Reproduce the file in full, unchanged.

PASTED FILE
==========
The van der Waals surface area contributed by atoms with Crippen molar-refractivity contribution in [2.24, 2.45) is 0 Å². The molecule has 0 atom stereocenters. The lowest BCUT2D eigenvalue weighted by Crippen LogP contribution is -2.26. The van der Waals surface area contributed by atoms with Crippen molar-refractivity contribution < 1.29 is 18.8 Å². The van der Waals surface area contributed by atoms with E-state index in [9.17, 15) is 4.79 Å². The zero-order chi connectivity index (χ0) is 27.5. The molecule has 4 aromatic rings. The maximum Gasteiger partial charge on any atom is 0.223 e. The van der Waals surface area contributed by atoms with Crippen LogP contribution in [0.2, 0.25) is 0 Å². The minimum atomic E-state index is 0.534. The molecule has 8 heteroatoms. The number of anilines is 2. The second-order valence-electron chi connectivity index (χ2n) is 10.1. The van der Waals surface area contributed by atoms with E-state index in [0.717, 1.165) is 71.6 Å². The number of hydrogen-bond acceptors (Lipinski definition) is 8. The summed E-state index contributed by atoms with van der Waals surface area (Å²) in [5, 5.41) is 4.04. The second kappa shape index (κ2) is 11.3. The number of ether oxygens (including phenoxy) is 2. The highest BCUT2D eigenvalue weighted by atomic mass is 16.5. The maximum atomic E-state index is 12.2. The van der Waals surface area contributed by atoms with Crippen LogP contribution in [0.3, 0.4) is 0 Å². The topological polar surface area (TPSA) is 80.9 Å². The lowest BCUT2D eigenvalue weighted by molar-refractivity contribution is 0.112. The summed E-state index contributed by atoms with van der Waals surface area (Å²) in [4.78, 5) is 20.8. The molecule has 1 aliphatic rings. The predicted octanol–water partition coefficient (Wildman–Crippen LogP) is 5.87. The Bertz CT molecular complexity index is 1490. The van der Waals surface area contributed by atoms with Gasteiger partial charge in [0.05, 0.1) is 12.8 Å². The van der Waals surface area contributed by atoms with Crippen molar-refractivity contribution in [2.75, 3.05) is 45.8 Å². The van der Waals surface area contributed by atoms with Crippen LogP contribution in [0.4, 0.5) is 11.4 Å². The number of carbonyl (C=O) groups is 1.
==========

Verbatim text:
The van der Waals surface area contributed by atoms with Crippen molar-refractivity contribution in [2.24, 2.45) is 0 Å². The molecule has 0 atom stereocenters. The lowest BCUT2D eigenvalue weighted by Crippen LogP contribution is -2.26. The van der Waals surface area contributed by atoms with Crippen molar-refractivity contribution < 1.29 is 18.8 Å². The van der Waals surface area contributed by atoms with E-state index in [9.17, 15) is 4.79 Å². The zero-order chi connectivity index (χ0) is 27.5. The molecule has 4 aromatic rings. The maximum Gasteiger partial charge on any atom is 0.223 e. The van der Waals surface area contributed by atoms with Crippen LogP contribution in [0.2, 0.25) is 0 Å². The minimum atomic E-state index is 0.534. The molecule has 8 heteroatoms. The number of anilines is 2. The second-order valence-electron chi connectivity index (χ2n) is 10.1. The van der Waals surface area contributed by atoms with E-state index in [0.717, 1.165) is 71.6 Å². The number of hydrogen-bond acceptors (Lipinski definition) is 8. The summed E-state index contributed by atoms with van der Waals surface area (Å²) in [5, 5.41) is 4.04. The second kappa shape index (κ2) is 11.3. The number of ether oxygens (including phenoxy) is 2. The highest BCUT2D eigenvalue weighted by atomic mass is 16.5. The maximum atomic E-state index is 12.2. The van der Waals surface area contributed by atoms with Crippen LogP contribution in [0.3, 0.4) is 0 Å². The topological polar surface area (TPSA) is 80.9 Å². The lowest BCUT2D eigenvalue weighted by molar-refractivity contribution is 0.112. The summed E-state index contributed by atoms with van der Waals surface area (Å²) in [4.78, 5) is 20.8. The molecule has 1 aliphatic rings. The predicted octanol–water partition coefficient (Wildman–Crippen LogP) is 5.87. The Bertz CT molecular complexity index is 1490. The van der Waals surface area contributed by atoms with Gasteiger partial charge in [0.05, 0.1) is 12.8 Å². The van der Waals surface area contributed by atoms with Crippen molar-refractivity contribution in [2.75, 3.05) is 45.8 Å². The van der Waals surface area contributed by atoms with Crippen LogP contribution in [0.4, 0.5) is 11.4 Å². The number of carbonyl (C=O) groups is 1.